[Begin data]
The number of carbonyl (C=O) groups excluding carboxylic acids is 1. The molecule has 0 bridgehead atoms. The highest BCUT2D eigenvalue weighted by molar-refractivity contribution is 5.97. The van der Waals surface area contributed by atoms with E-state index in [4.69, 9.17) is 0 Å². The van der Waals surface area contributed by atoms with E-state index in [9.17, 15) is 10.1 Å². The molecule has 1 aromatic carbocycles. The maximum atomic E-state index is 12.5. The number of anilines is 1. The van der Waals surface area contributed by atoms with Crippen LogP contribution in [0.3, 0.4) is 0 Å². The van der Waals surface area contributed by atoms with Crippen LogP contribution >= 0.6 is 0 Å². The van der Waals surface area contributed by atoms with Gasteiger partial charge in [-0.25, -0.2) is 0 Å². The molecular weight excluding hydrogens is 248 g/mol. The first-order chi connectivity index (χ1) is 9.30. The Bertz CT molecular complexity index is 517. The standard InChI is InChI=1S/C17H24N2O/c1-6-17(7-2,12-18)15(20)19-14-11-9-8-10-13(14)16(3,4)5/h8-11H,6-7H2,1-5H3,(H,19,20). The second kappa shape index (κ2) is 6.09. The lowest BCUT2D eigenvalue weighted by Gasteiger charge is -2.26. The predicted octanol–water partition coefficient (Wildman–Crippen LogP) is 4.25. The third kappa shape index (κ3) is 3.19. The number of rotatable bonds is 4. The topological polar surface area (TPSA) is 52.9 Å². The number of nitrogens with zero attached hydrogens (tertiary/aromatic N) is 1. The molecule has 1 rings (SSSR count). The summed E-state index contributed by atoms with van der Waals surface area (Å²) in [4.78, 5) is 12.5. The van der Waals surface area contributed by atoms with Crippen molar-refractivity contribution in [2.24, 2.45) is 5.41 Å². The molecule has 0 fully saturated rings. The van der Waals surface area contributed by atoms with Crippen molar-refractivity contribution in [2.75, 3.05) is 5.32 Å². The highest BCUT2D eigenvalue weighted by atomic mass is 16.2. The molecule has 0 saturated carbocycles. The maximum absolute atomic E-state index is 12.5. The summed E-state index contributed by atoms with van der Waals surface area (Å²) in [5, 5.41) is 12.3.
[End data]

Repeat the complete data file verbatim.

The number of carbonyl (C=O) groups excluding carboxylic acids is 1. The molecule has 0 bridgehead atoms. The highest BCUT2D eigenvalue weighted by molar-refractivity contribution is 5.97. The van der Waals surface area contributed by atoms with E-state index in [4.69, 9.17) is 0 Å². The van der Waals surface area contributed by atoms with E-state index in [9.17, 15) is 10.1 Å². The molecule has 1 aromatic carbocycles. The maximum atomic E-state index is 12.5. The number of anilines is 1. The van der Waals surface area contributed by atoms with Crippen LogP contribution in [0.3, 0.4) is 0 Å². The van der Waals surface area contributed by atoms with Crippen LogP contribution >= 0.6 is 0 Å². The van der Waals surface area contributed by atoms with Gasteiger partial charge in [-0.25, -0.2) is 0 Å². The molecular weight excluding hydrogens is 248 g/mol. The first-order chi connectivity index (χ1) is 9.30. The Bertz CT molecular complexity index is 517. The standard InChI is InChI=1S/C17H24N2O/c1-6-17(7-2,12-18)15(20)19-14-11-9-8-10-13(14)16(3,4)5/h8-11H,6-7H2,1-5H3,(H,19,20). The second kappa shape index (κ2) is 6.09. The lowest BCUT2D eigenvalue weighted by Gasteiger charge is -2.26. The predicted octanol–water partition coefficient (Wildman–Crippen LogP) is 4.25. The third kappa shape index (κ3) is 3.19. The number of rotatable bonds is 4. The topological polar surface area (TPSA) is 52.9 Å². The number of nitrogens with zero attached hydrogens (tertiary/aromatic N) is 1. The molecule has 1 rings (SSSR count). The summed E-state index contributed by atoms with van der Waals surface area (Å²) in [4.78, 5) is 12.5. The van der Waals surface area contributed by atoms with Crippen molar-refractivity contribution in [2.24, 2.45) is 5.41 Å². The molecule has 0 fully saturated rings. The van der Waals surface area contributed by atoms with Crippen molar-refractivity contribution in [2.75, 3.05) is 5.32 Å². The highest BCUT2D eigenvalue weighted by atomic mass is 16.2. The molecule has 0 saturated carbocycles. The maximum absolute atomic E-state index is 12.5. The summed E-state index contributed by atoms with van der Waals surface area (Å²) in [5, 5.41) is 12.3.